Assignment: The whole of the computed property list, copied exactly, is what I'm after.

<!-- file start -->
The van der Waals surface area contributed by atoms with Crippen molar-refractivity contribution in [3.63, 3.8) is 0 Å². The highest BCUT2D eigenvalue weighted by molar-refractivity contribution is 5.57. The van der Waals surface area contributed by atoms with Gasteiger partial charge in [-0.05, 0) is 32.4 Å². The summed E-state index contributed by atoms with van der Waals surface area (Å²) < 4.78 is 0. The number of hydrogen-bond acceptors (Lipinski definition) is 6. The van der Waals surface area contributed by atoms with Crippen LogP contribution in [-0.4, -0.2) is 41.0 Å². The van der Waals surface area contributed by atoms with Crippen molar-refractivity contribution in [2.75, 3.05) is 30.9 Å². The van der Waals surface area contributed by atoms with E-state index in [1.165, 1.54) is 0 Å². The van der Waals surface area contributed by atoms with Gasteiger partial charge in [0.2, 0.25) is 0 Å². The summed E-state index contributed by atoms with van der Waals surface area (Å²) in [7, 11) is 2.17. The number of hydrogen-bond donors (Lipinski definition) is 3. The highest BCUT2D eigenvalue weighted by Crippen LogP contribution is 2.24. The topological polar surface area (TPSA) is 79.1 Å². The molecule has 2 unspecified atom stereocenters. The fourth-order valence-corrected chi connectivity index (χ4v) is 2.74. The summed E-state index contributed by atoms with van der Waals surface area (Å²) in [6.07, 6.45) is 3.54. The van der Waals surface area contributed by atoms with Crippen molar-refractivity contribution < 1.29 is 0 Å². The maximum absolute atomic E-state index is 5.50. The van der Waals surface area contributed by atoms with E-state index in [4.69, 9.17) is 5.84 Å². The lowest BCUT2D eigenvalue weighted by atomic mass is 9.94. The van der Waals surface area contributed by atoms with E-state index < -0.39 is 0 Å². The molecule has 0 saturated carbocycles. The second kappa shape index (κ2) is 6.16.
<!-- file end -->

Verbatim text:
The van der Waals surface area contributed by atoms with Crippen molar-refractivity contribution in [3.63, 3.8) is 0 Å². The highest BCUT2D eigenvalue weighted by molar-refractivity contribution is 5.57. The van der Waals surface area contributed by atoms with Gasteiger partial charge in [-0.05, 0) is 32.4 Å². The summed E-state index contributed by atoms with van der Waals surface area (Å²) < 4.78 is 0. The number of hydrogen-bond acceptors (Lipinski definition) is 6. The van der Waals surface area contributed by atoms with Crippen LogP contribution in [-0.4, -0.2) is 41.0 Å². The van der Waals surface area contributed by atoms with Crippen molar-refractivity contribution in [2.75, 3.05) is 30.9 Å². The van der Waals surface area contributed by atoms with E-state index in [1.165, 1.54) is 0 Å². The van der Waals surface area contributed by atoms with Gasteiger partial charge in [0.2, 0.25) is 0 Å². The summed E-state index contributed by atoms with van der Waals surface area (Å²) in [7, 11) is 2.17. The number of hydrogen-bond donors (Lipinski definition) is 3. The highest BCUT2D eigenvalue weighted by Crippen LogP contribution is 2.24. The topological polar surface area (TPSA) is 79.1 Å². The molecule has 2 unspecified atom stereocenters. The fourth-order valence-corrected chi connectivity index (χ4v) is 2.74. The summed E-state index contributed by atoms with van der Waals surface area (Å²) in [6.07, 6.45) is 3.54. The van der Waals surface area contributed by atoms with Crippen molar-refractivity contribution < 1.29 is 0 Å². The maximum absolute atomic E-state index is 5.50. The van der Waals surface area contributed by atoms with E-state index in [4.69, 9.17) is 5.84 Å². The lowest BCUT2D eigenvalue weighted by atomic mass is 9.94. The van der Waals surface area contributed by atoms with E-state index < -0.39 is 0 Å². The molecule has 0 saturated carbocycles. The second kappa shape index (κ2) is 6.16.